And one day you finally get yourself a pair of binoculars. It changes everything. Every square foot of this seemingly quiet land can come alive. The birds can't hide anymore. And the rabbit that believes it's a still picture doesn't know I am looking at every movement of its whiskers. And the chickadees seem plentiful when it seemed there were none. And my eyes hurt. Now.


When it is but written in the sand and concrete that you have to work the weekend, the mind begins its confabulations. It starts making plans for a heist. Almost. Stealing time, more like it. Could a few hours be stolen from the weekend routine to go and walk in the Boulder country?
And so, on Saturday I did walk the South Boulder Creek. Reaching the Bobolink trail. Now, having read about bobolinks in Emily Dickinson’s poems, one is desperate to see that famous bird. And the long walk brought us to streams and haunted cabins. Haunted is a romantic notion. But then when you’ve grown up reading Louis L’amour westerns your mind is always thinking of old cowboys and Indians on their horses, sipping burnt coffee and talking about nature when they were not fighting.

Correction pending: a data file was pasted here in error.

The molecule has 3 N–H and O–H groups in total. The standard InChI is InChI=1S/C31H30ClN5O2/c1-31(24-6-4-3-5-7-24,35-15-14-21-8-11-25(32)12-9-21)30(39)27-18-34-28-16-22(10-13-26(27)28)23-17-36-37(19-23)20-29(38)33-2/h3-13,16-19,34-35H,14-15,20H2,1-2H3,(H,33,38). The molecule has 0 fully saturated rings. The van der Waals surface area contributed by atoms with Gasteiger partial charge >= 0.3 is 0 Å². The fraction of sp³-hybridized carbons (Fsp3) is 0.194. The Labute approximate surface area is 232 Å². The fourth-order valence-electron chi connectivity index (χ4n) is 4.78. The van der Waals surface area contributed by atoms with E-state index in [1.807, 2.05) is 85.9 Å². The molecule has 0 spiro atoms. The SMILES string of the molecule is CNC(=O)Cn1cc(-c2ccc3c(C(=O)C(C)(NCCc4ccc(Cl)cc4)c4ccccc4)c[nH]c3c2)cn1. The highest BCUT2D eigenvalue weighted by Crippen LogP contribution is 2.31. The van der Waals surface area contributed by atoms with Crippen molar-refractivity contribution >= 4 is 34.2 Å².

And swallows. Hundreds of them. Flying all over us.
Six miles on, there was no sign of the Bobolink on the Bobolink Trail. Except that drawing of a lone bird on the stone that marked the trail.
But there were those swallow nests to watch and whisper to. And flycatchers, magpies, robins, blackbirds, wrens, doves, and.
Just when it was time to hike the long way back, we look up to spot an eagle or a heron. And we did. But then we saw them. Bobolinks. Five of them. With bright yellow heads. Flying across the blue sky.

Boulder, one evening

It's about 7 pm. Ben Smith is giving me a lift back home from office. The clouds have made the summer heat cool down. And far away into the distance the Rockies make love to the setting sun. That it was a hard, hard day is forgotten. Quickly.